The Grave of a Former Slave Turned Florida State Senator May Be Buried Under What's Now A Tampa Parking Lot

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Robert Meacham
Robert Meacham

Robert Meacham, who became a Florida state senator after being freed from slavery, is one of more than 1,200 people buried at a site that is now believed to be a parking lot for the Italian Club Cemetery in Tampa, Fla.

According to the Tampa Bay Times, Meacham’s unmarked grave was located in the College Hill Cemetery for Blacks and Cubans–which has long been erased.

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In an effort to rectify this, the local NAACP branch in Tampa has challenged the city to commemorate Juneteenth by funding an archaeological survey of the Italian Club Cemetery lot to find out if Meacham’s body and others are there.

From the Times:

“I don’t want a symbolic gesture,” said Yvette Lewis, Hillsborough County NAACP president. “If this city cares about those men and women who were enslaved, show me. Do the right thing. Find their bodies so their souls can rest. Robert Meacham is a hero. Give him the dignity he deserves.”

Historian Canter Brown Jr. chronicled Meacham’s legendary life for The Florida Historical Quarterly back in 1990, which can be read in its entirety here.

Brown wrote that Meacham “was a man to be reckoned with,” who played a strong role in various legislative committees after he became a free man. He said Meacham could “rightly claim to be one of the founders of Florida’s public education system; and through it all, he was known as a decent man who believed in spending much of his energies in building schools and churches.”

Meacham died of unknown causes in Tampa in 1902 and was buried in College Hill Cemetery, according to the Times.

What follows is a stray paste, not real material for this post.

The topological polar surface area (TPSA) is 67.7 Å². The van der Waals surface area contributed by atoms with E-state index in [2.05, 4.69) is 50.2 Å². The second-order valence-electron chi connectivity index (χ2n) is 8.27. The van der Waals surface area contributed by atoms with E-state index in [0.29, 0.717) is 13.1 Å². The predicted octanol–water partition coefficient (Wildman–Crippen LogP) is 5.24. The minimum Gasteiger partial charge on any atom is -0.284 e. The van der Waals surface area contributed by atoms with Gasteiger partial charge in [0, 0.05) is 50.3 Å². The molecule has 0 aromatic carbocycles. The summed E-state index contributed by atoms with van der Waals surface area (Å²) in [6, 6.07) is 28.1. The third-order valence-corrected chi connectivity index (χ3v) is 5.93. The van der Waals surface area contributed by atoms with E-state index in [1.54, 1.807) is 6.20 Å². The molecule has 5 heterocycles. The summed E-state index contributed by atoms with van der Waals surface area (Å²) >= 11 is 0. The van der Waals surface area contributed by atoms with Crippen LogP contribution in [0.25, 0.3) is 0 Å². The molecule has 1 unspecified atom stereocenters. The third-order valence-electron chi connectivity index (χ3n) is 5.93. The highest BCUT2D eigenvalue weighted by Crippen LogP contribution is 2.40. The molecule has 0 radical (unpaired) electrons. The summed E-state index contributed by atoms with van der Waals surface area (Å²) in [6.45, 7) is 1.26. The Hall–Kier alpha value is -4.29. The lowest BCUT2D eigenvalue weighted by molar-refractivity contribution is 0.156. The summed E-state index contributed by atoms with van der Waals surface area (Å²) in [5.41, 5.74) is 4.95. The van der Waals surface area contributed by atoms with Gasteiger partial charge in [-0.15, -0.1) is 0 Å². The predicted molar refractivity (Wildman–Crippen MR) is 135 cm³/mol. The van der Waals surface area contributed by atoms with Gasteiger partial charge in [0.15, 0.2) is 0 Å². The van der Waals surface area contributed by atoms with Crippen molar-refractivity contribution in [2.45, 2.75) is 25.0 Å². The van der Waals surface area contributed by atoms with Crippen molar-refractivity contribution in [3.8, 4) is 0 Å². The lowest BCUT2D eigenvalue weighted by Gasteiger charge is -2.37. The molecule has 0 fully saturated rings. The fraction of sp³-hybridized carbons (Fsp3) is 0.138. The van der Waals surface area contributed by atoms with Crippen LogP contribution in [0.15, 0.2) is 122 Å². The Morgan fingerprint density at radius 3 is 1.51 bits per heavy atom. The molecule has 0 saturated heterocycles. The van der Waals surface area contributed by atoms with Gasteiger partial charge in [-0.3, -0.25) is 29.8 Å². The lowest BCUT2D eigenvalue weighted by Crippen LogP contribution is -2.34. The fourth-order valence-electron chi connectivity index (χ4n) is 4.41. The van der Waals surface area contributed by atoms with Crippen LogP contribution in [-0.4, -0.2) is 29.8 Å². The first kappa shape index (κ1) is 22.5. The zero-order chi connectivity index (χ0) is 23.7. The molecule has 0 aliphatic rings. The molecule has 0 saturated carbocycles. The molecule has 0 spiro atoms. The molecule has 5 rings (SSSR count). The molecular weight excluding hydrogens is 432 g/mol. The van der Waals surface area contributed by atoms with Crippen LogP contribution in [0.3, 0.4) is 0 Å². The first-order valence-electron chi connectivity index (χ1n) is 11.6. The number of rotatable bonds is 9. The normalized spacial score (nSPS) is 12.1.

Here’s where things get murky: The Times reports that Tampa wrongfully taxed College Hill Cemetery in 1926, and ultimately took possession of the land after the owners refused to pay. The Italian Club–which was founded as a place for Tampa’s Italian community to socialize and “overcome many of the social and economic challenges that confronted those “turn-of-the-century” immigrants from Italy”–bought the land that once was home to College Hill in 1950.

The newspaper says that there is no record of bodies being moved from the site.

So, what happens now? City of Tampa officials told the Times that at this point, no one from the NAACP or The Italian Club has reached out to the city about the missing graves, but they are “looking forward to being part of any future conversations. The Times reached out to the Italian Club executive director, Mark Stanish, to ask if the organization would fund the archeological survey.

They did not hear back from him.

Questions surrounding the missing College Hill graves could be answered by a state-funded task force that will work to find and preserve abandoned Black cemeteries throughout Florida. Spectrum News 9 reports that this is the result of a bill sponsored by Sen. Janet Cruz and Rep. Fentrice Driskell that Gov. Ron DeSantis recently signed to law–proving that a broken clock is right twice a day.

Here’s to hoping that the task force can accomplish its mission, and that Meacham and all of the others buried at College Hill can be honored with a true resting place that’s undisturbed by various footsteps and parked vehicles.

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